Wow! It’s been a fun week here on the Jacke Blog, as we’ve counted down the most popular posts of my first year of blogging. And of course, we’ve also forced ourselves to recognize the least popular. (I’m still getting over the pen reviews! I had forgotten about those! I’m surprised WordPress didn’t revoke my blogging privileges.)
Back to the winners! Number three!
People, this one has a special resonance for me for many reasons. First, I’ve been incredibly moved by the many comments of people who have said how affected they were. I think there’s something indelible about the experience of teaching and learning music that most people file away somewhere. There are powerful emotions beneath the surface, sitting untapped. And then along comes a song, or a face – or in this case a story – that stirs them up.
There’s something else at work here: these are childhood emotions. But when you recall them as an adult, you see them through an adult’s eyes and understanding. I was one of Ms. Steiner’s pupils, a ward in her care. But now I see her as sort of a comrade-in-arms: one of the many people trying to pass along wisdom to today’s young people. Except she was completely crazy. The kids had broken her.
And so I also have an adult’s camaraderie – a survivor’s mentality – that I share with the others who had her as a teacher (or who had teachers like her). Many of these people have reached out to me. It has been astonishing how widely this little post has traveled.
And of course, this one also had the amazing followup post, in which an old friend of mine sent me a photo of a painting that her father, a French artist, had painted. A painting of the teacher sitting behind his daughter at the piano, which he was inspired to paint after watching one of their lessons. A painting, as I noted the first time around, which contained for me every memory of those days on that dark, cavernous stage, doing my best to learn an instrument that I could only play in my imagination.
I clown around a lot here on the Jacke Blog. And the story itself is rife with humor – I can’t read it without laughing, which is probably not the sort of thing I should admit, but there you go. I do. Ms. Steiner and I were quite a pair. It all cracks me up, every time I run through it.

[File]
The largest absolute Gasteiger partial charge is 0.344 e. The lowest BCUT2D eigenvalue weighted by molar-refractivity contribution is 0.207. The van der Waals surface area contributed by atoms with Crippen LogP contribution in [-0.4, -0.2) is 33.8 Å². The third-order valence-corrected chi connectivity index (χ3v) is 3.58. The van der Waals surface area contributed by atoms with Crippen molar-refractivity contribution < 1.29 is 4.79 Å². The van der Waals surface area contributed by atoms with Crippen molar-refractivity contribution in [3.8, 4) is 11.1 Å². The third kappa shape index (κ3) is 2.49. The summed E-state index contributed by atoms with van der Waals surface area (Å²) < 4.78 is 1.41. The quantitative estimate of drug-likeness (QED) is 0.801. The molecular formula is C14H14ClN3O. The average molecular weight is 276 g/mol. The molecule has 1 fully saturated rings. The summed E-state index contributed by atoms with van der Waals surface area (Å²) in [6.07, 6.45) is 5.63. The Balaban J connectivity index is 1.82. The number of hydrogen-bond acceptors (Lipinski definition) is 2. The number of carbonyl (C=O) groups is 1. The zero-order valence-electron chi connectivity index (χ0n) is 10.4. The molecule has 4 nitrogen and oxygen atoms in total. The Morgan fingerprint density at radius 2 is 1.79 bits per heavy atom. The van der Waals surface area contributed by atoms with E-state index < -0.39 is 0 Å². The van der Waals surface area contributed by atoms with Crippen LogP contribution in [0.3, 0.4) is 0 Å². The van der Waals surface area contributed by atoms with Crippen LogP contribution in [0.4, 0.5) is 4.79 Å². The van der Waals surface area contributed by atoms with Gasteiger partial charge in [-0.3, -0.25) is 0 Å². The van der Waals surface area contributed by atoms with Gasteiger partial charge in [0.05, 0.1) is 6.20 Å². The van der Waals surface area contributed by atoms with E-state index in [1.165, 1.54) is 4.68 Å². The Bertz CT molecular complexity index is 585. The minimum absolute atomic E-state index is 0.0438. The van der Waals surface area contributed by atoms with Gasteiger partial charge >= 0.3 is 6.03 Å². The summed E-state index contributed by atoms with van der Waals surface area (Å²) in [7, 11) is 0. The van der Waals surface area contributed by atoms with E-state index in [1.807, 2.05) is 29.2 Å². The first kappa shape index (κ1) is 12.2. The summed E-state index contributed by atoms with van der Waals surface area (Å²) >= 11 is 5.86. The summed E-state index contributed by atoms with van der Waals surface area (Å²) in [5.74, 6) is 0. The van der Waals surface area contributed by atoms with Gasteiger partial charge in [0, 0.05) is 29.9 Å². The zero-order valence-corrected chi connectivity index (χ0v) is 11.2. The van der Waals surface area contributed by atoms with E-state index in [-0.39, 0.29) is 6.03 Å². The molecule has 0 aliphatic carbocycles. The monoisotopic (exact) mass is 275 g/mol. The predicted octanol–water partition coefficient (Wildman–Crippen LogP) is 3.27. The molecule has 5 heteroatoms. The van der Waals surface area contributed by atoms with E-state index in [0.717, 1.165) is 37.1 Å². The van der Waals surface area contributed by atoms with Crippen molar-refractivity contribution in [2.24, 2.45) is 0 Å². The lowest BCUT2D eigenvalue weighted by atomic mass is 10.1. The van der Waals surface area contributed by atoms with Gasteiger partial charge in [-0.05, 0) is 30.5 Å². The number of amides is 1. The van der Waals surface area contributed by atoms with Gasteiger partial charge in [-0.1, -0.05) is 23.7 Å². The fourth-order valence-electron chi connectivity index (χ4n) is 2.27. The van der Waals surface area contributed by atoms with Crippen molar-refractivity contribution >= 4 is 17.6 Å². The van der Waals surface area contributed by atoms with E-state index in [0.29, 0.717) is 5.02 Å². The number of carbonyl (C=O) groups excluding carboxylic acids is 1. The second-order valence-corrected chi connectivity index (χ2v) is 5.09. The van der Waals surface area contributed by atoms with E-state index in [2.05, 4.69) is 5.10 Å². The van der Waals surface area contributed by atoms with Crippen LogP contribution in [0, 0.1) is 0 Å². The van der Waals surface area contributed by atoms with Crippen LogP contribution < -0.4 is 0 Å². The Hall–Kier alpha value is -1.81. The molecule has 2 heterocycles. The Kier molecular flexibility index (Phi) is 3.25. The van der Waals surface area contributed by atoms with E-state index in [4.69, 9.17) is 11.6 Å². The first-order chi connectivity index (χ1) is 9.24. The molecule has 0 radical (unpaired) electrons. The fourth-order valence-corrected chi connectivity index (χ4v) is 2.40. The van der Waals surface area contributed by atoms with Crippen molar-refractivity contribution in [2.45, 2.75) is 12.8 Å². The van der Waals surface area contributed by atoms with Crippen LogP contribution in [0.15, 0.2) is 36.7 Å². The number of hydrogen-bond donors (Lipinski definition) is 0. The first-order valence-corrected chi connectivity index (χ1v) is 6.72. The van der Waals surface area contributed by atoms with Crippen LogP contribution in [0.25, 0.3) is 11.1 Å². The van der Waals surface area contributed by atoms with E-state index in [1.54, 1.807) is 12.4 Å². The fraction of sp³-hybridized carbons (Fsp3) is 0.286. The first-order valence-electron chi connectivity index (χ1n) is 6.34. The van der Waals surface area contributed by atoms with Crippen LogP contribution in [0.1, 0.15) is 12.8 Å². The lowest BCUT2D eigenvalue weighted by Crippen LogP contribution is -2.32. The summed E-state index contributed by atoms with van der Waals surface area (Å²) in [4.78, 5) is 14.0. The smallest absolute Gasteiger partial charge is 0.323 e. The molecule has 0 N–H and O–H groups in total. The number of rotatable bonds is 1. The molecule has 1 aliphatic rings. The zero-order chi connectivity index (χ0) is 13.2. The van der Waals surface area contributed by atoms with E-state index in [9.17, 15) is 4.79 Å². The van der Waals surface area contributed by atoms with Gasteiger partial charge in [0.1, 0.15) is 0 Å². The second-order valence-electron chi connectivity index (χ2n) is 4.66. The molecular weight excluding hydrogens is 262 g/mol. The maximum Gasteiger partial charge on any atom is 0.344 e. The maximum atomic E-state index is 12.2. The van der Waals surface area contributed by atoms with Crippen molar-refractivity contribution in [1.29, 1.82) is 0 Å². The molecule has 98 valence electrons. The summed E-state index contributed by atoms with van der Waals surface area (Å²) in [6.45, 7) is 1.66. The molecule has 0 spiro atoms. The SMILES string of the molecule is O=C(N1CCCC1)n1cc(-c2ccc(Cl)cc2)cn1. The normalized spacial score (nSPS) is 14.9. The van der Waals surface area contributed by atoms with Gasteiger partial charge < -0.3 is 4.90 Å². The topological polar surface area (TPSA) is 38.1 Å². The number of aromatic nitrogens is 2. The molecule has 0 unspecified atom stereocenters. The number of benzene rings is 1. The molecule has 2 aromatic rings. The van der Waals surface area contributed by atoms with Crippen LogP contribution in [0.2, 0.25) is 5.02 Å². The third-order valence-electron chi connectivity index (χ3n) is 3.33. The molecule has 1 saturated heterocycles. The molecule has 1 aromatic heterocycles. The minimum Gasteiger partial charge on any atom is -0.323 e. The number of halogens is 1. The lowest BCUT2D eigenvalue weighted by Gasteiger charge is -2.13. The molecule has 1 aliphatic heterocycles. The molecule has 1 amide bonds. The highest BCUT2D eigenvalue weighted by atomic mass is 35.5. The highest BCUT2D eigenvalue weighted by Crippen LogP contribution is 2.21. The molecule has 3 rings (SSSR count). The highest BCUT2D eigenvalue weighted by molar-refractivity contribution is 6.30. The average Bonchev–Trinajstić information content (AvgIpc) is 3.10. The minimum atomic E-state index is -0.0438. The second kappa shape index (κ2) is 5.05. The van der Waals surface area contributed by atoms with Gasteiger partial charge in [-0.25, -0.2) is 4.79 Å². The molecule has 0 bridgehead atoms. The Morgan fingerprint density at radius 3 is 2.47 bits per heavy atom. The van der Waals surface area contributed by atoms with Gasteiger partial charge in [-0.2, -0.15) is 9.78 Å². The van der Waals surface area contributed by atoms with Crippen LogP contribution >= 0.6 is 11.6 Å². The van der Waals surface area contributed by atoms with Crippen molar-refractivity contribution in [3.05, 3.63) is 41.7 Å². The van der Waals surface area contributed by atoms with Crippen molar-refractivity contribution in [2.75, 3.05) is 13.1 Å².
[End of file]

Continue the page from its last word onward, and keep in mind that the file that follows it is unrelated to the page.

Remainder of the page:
But I’m serious about how grateful I am for the many comments you’ve sent me. This has been one of the highlights of my blogging year, and it’s made all the efforts of writing and posting and taking care of the mechanics seem more than worthwhile. Thank you, everyone.
So…ladies and gentlemen…
Top Post #3 of the First Annual Jacke Wilson Blogiversary Week Celebration
Every kid in town was afraid of the music teacher.
The grownups didn’t understand this. Miss Steiner had been teaching forever – she had taught the grandparents of some of my classmates – and when she had been young she had apparently been kind and patient and not yet disillusioned. To us, though, she was impossibly old.
And worse than being old, she had gotten mean.
At least it seemed mean at the time. Now I think it was probably a vast internal cauldron of frustration, simmering for years, now boiling over. Decades of teaching music to elementary school children had taught her one thing: children are terrible at music no matter what you do. And the corollary statement: if you are someone who loves music, then observing this phenomenon up close, day after day, year after year, will destroy you.
By the time our generation came along, Miss Steiner was desperate to save Music from the butchering hands of grade school kids with no talent. She would accompany soloists at recitals, pounding the keys of her piano in an attempt to drown out some poor clarinetist murdering a rendition of “I Love You Truly.” She played with desperation, as loud as she could, sweating and clenching her teeth and gasping for breath at the end of each song. It was as if she had no choice – as if Music itself had demanded it of her. Continue Reading…
And the Followup Post:
Image Credit (painting): Gui Lessin